The lionfish problem is rather complex, to say the least, for marine life and now increasingly for scuba divers.
They are considered a major threat to marine life along the US. Atlantic and Gulf of Mexico Coast lines. As most if us know, these fish are viscous predators with no known predators here and they are killing off native fish and crustaceans at an alarming rate. Lionfsh are indigenous in the indo-pacific. However, hey are very popular aquarium fish and it and it is believed that they appeared US coastal waters due to folks dumping their aquariums in to the ocean.
See the following link to get an idea of how fast and far they have spread since 1985. Click here
The vast numbers of lionfish are becoming potential problems for anyone coming into contact with their stinging spines. This includes scuba divers as well as casual beach-goers.
Recently a diver was injured by a lionfish by inadvertently kicking one. The incident left his leg covered in blisters as described in the following video clip from weartv.com.
Lionfish are a threat to marine life and to divers as well. Lionfish have venomous spines which cause painful wounds. With the lionfish population increasing, the odds of getting stung increases as well. Recreational divers frequenting areas with lionfish are at risk for not only being stung once, but repeatedly. This is true for commercial divers as well, as the lionfish population is well established in the gulf region where a great deal of commercial diving takes place. Initial exposure to the toxins from a lionfish sting will produce a very painful injury, and often there will be a mild localized or systemic allergic reaction associated with the sting.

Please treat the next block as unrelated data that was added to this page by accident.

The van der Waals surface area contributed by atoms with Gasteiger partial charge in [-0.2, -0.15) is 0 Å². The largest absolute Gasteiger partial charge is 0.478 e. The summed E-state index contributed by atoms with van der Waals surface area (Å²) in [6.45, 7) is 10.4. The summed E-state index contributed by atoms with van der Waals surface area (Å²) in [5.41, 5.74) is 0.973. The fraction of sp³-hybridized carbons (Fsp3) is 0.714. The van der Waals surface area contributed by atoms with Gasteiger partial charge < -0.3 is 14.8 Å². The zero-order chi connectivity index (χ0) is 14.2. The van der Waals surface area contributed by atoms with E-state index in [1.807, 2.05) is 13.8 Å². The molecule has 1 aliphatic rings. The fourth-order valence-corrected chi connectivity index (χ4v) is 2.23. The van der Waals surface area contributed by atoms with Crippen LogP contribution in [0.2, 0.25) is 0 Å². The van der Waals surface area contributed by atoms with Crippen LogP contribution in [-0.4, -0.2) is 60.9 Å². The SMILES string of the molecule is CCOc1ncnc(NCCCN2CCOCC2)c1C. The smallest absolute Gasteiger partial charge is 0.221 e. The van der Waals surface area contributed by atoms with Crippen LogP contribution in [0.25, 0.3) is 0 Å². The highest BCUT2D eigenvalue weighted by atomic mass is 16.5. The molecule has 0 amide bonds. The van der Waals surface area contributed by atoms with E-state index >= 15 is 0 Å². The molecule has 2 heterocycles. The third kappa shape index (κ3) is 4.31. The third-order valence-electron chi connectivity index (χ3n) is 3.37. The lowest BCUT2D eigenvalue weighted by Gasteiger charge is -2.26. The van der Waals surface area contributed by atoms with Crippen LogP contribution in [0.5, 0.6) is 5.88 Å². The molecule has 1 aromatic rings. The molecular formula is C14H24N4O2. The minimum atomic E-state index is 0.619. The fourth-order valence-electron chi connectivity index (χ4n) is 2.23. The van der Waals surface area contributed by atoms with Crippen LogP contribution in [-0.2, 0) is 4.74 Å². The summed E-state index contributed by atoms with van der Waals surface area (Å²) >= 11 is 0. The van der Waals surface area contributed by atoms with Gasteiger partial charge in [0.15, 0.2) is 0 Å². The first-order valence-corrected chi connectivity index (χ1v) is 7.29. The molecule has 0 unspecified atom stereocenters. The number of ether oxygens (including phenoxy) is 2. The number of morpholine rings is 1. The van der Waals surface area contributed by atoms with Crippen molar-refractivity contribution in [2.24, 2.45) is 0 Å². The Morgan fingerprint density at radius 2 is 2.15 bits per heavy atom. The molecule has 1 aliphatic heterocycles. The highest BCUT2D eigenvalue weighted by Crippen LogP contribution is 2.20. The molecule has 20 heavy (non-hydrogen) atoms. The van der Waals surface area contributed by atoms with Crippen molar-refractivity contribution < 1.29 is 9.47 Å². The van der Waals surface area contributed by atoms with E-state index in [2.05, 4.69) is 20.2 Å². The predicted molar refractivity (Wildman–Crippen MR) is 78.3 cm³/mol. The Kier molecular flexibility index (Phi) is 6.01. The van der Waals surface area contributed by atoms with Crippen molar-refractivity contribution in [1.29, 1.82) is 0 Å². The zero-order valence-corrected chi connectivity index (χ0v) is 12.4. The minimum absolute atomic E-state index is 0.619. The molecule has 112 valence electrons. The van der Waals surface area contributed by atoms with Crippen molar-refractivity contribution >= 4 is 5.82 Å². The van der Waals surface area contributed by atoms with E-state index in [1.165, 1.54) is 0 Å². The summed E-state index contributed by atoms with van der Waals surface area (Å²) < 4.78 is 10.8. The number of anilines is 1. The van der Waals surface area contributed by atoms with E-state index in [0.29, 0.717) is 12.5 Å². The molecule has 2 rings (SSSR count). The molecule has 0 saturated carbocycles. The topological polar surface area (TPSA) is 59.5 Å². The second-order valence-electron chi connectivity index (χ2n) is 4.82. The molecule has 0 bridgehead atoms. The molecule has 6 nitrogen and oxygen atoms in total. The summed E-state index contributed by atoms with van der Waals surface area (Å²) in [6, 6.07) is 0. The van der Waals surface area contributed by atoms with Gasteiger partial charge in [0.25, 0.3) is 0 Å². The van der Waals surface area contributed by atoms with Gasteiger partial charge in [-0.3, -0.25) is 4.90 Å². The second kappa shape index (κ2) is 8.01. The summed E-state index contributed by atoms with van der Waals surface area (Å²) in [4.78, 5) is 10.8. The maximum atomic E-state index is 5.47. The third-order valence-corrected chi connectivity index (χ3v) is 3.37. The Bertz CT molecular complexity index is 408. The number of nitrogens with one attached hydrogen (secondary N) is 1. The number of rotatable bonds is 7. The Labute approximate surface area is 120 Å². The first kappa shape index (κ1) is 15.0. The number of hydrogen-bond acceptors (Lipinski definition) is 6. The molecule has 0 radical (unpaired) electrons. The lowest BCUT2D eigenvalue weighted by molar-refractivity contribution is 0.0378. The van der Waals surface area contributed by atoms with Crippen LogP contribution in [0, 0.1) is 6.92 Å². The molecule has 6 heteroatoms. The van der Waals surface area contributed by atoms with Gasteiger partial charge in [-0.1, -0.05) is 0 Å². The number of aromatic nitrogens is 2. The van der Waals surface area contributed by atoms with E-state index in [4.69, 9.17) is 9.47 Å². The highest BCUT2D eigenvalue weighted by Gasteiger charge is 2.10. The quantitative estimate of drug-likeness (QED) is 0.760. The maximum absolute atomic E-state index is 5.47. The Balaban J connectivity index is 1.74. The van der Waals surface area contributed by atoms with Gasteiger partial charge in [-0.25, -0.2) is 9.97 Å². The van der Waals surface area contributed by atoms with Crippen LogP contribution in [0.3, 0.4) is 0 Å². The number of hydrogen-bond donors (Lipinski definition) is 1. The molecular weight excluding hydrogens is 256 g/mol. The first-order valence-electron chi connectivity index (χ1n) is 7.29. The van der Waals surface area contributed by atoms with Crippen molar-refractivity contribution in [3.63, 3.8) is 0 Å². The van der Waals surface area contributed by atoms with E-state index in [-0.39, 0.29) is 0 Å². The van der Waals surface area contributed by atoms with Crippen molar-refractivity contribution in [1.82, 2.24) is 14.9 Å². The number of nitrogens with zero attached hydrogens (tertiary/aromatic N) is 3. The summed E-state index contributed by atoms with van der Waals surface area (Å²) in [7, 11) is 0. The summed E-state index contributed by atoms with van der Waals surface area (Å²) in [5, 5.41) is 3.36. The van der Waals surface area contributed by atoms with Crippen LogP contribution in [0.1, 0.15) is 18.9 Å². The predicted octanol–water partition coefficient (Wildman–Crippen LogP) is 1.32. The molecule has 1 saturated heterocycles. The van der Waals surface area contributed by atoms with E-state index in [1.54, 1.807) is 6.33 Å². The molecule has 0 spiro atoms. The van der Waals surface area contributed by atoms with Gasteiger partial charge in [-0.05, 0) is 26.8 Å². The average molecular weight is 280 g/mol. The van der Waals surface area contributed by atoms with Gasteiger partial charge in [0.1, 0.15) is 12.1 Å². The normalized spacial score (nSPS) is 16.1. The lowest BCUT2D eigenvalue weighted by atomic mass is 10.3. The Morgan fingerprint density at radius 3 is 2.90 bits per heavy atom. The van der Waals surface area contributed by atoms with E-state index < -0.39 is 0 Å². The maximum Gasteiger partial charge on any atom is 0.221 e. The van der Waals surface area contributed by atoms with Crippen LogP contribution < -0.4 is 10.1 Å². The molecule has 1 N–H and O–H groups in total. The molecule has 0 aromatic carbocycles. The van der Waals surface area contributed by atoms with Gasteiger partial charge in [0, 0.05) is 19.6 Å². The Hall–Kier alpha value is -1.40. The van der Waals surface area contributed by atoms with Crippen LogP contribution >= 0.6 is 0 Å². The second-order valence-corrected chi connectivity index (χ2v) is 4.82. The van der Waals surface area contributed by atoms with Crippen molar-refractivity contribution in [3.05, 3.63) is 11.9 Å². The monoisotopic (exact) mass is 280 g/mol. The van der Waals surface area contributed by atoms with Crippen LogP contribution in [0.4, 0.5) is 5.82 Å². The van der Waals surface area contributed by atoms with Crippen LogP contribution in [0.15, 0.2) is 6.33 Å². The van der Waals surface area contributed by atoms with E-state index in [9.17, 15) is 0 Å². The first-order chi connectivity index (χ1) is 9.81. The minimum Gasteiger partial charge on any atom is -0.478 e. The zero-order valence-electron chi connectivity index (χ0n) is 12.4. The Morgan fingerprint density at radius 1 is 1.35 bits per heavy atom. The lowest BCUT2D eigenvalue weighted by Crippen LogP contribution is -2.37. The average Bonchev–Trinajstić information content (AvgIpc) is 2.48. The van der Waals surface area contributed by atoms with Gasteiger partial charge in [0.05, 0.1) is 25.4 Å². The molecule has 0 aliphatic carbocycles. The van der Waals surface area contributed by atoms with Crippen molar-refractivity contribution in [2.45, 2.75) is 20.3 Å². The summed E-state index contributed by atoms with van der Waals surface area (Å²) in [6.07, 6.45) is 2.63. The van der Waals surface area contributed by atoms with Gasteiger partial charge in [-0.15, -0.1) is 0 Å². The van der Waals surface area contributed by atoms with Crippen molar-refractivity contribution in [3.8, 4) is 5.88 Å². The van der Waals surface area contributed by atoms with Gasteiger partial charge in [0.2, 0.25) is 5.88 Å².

Signs and symptoms
Redness, bruising, swelling
Prevention is the best treatment. Stay aware of your surroundings and remember lionfish can sting after they are dead. Have the supplies you need to care for a sting and should one occur get the person out of the water and treat the injury.
Wear Gloves! Personal safety is the highest priority
Administer pain medications
Administer Benadryl for mild allergic reactions
Immerse the wound in water as hot as the person can tolerate for 30 – 60 minutes and repeat as necessary as the toxins are neutralized by heat
Use forceps to remove pieces of spines and be careful not to squeeze the venom gland that may have broken off with the spine
Clean with soap and water
Apply antibiotic ointment
Cover loosely with gauze to prevent contamination
Do not tightly close the wound until evaluated by a physician
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